“Safe distance” is defined as atleast 3 feet.  The driver must maintain a safe distance until they have safely passed the cyclist.

(Back to Top)

19)  When are bicycle brakes considered defective?

 

If the bicycle brake, when engaged, cannot make the braked wheels skid on dry, level pavement, then brake or the wheels may be defective. 

 

Georgia law requires that the brakes be effective such that they cause the braked wheel to skid.

(Back to Top)

20)  Are children required by law to wear a bicycle helmet?

 

Any child under the age of sixteen (16) years old is required to wear a bicycle helmet when riding on any bicycle path, lane, sidewalk, or highway of Georgia.

(Back to Top)

21)  Is it legal to rent a bicycle to a child without also providing a helmet?

 

It’s illegal for a company or person to rent or lease a bicycle helmet to a child under the age of sixteen (16) without making sure the child has a helmet. 

 

A helmet can be provided to the child or the child must be in possession of a helmet of their own to the time of the rent or lease.

(Back to Top)

22)  Are cyclists allowed to ride two abreast in a roadway?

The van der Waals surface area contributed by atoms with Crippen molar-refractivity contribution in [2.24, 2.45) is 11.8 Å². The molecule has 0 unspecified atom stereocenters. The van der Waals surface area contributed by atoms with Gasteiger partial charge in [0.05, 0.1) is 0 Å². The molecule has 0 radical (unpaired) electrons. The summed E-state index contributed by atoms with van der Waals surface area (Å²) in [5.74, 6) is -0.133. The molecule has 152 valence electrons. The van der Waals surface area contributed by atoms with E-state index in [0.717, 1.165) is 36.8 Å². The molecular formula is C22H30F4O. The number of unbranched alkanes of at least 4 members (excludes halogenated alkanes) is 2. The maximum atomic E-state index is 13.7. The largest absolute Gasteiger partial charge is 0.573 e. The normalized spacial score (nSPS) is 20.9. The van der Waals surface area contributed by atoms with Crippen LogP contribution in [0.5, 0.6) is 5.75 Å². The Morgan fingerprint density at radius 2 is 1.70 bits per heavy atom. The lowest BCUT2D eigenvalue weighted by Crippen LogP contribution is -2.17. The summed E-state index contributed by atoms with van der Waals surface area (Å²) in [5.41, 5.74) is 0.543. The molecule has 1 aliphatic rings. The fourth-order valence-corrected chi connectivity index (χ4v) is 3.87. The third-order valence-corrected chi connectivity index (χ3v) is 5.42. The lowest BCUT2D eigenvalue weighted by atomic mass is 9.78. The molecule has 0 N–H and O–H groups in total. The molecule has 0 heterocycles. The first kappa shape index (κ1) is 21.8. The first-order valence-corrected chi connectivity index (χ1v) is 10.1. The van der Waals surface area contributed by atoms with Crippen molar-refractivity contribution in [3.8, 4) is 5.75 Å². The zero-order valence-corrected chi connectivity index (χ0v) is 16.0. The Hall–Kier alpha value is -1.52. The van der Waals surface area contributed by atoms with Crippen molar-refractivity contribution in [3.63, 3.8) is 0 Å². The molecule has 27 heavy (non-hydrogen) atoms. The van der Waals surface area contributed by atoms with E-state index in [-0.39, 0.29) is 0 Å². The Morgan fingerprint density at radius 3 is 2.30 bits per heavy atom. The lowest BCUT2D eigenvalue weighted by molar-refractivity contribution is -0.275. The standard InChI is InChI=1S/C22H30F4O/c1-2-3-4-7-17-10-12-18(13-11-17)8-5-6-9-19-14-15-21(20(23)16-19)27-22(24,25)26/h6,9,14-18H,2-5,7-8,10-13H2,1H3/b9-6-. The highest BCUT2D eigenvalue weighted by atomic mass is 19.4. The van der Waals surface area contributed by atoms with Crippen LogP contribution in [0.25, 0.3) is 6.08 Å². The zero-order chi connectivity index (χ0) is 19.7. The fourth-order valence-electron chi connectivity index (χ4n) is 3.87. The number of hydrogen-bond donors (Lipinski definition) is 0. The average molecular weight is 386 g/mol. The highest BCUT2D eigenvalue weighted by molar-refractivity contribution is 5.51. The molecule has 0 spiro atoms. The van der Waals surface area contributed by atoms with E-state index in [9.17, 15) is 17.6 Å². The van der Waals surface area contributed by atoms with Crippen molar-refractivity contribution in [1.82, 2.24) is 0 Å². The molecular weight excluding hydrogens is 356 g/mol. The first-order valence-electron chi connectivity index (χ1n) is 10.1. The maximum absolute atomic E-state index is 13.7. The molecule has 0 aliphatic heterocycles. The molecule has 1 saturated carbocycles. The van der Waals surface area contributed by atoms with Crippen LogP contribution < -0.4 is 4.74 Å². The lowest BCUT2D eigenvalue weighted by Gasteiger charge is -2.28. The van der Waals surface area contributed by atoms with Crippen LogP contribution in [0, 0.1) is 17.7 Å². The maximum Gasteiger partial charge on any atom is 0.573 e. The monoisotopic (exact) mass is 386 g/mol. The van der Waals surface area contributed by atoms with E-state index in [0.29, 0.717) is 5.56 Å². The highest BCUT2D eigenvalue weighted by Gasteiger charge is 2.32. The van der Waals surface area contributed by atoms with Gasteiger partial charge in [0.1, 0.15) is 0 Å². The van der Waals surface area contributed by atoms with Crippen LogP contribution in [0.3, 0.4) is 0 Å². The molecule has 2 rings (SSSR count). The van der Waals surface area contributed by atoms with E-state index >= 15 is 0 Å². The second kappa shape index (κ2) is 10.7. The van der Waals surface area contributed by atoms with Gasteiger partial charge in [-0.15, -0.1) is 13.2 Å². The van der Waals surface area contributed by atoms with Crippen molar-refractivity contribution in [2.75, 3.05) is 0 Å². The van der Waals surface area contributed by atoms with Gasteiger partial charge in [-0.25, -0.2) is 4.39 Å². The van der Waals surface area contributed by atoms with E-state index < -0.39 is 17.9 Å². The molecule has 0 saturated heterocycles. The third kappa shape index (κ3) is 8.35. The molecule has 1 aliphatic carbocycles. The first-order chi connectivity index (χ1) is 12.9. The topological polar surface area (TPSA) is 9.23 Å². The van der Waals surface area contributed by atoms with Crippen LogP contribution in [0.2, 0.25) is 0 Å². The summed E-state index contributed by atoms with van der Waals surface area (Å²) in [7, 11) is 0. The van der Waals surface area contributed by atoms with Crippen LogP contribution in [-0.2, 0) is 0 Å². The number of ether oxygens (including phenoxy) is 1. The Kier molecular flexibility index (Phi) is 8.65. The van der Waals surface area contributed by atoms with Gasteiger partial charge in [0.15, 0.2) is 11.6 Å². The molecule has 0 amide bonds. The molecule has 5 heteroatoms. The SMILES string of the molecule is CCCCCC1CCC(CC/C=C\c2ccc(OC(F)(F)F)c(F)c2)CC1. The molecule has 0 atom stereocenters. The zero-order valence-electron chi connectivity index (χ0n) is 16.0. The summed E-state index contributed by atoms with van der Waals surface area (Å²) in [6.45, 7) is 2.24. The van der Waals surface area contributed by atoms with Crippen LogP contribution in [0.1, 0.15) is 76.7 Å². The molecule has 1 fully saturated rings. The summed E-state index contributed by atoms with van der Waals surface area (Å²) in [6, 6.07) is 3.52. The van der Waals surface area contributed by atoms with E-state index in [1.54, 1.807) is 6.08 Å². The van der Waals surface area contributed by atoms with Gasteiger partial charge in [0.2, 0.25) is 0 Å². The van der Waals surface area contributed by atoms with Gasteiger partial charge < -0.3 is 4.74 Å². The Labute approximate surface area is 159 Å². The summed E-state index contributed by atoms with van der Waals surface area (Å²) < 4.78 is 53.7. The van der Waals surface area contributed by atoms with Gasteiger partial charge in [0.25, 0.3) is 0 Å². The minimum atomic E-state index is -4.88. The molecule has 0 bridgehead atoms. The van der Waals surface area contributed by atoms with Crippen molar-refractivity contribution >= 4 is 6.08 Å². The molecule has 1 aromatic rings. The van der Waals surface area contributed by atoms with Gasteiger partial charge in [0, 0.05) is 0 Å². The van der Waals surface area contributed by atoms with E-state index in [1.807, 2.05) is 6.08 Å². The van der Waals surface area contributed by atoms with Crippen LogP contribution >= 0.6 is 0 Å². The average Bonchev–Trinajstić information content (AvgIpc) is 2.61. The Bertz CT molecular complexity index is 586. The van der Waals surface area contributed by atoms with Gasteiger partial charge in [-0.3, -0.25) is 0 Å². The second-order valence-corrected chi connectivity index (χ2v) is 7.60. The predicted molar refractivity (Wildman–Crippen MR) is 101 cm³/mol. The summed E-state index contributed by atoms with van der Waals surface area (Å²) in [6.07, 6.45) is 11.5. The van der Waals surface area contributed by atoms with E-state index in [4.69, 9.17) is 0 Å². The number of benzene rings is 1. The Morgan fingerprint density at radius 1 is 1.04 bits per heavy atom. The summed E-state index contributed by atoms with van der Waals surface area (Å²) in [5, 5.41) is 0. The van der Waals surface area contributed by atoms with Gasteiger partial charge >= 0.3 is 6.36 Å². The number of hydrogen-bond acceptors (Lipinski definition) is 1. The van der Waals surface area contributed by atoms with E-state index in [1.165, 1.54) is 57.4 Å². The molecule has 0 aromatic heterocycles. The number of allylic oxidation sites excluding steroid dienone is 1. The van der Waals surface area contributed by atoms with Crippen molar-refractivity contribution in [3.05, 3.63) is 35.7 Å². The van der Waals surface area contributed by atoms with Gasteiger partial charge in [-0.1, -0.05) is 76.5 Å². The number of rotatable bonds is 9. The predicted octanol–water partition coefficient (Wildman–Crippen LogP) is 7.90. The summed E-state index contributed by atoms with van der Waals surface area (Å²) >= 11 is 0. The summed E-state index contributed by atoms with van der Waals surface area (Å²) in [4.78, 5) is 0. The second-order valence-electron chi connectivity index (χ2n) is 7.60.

Cyclists are prohibited from riding more than two abreast on a Georgia roadway.  But, if the cyclists are on a bicycle path or bicycle lane, they may ride more than two abreast.

(Back to Top)

23)  Are cyclists allowed to ride with only one hand on the handlebars?

 

Georgia allows cyclists to ride with one hand, as long as they are not carrying anything which would prevent them from riding with atleast one hand.

(Back to Top)

 

24)  What are common statutes that may apply to bicycle accidents?

Some Georgia statutes that may be applicable to a bicycle collision case include:

 

  • O.C.G.A. § 40-1-1 (Definitions for Bicyclists)

  • O.C.G.A. § 40-6-20 (Obedience to Traffic Control Devices)

  • O.C.G.A. § 40-6-51 (Restrictions on Controlled Access Highway)

  • O.C.G.A. § 40-6-55 (Yield to Cyclists in Bicycle Lanes)

  • O.C.G.A. § 40-6-56  (Passing Cyclists in Bicycle Lanes)

  • O.C.G.A. § 40-6-77 (Serious Injuries to Bicyclists)

  • O.C.G.A. § 40-6-124 (Signaling a Turn or Stop)

  • O.C.G.A. § 40-6-125 (Method of Giving Hand and Arm Signals)

  • O.C.G.A. § 40-6-144 (Emerging from Alley, Building, Private Road, or Driveway)

  • O.C.G.A. § 40-6-290 (Effect of Regulations)

  • O.C.G.A. § 40-6-291 (Traffic Laws Apply to Cyclists)

  • O.C.G.A. § 40-6-292 (Riding on Bicycles)

  • O.C.G.A. § 40-6-293 (Clinging to Vehicles)

  • O.C.G.A. § 40-6-294 (Riding on Highways and Bicycle Paths)

  • O.C.G.A. § 40-6-295 (Carrying Articles)

  • O.C.G.A. § 40-6-296 (Lights and Other Equipment)

  • O.C.G.A. § 40-6-298 (Board of Public Safety Rules and Regulations)

  • O.C.G.A. § 40-6-390 (Reckless Driving)

  • O.C.G.A. § 40-6-397 (Aggressive Driving)

  • O.C.G.A. § 16-11-43 (Obstructing Highways)

(Back to Top)

FREE CASE
EVALUATION

Thanks for submitting!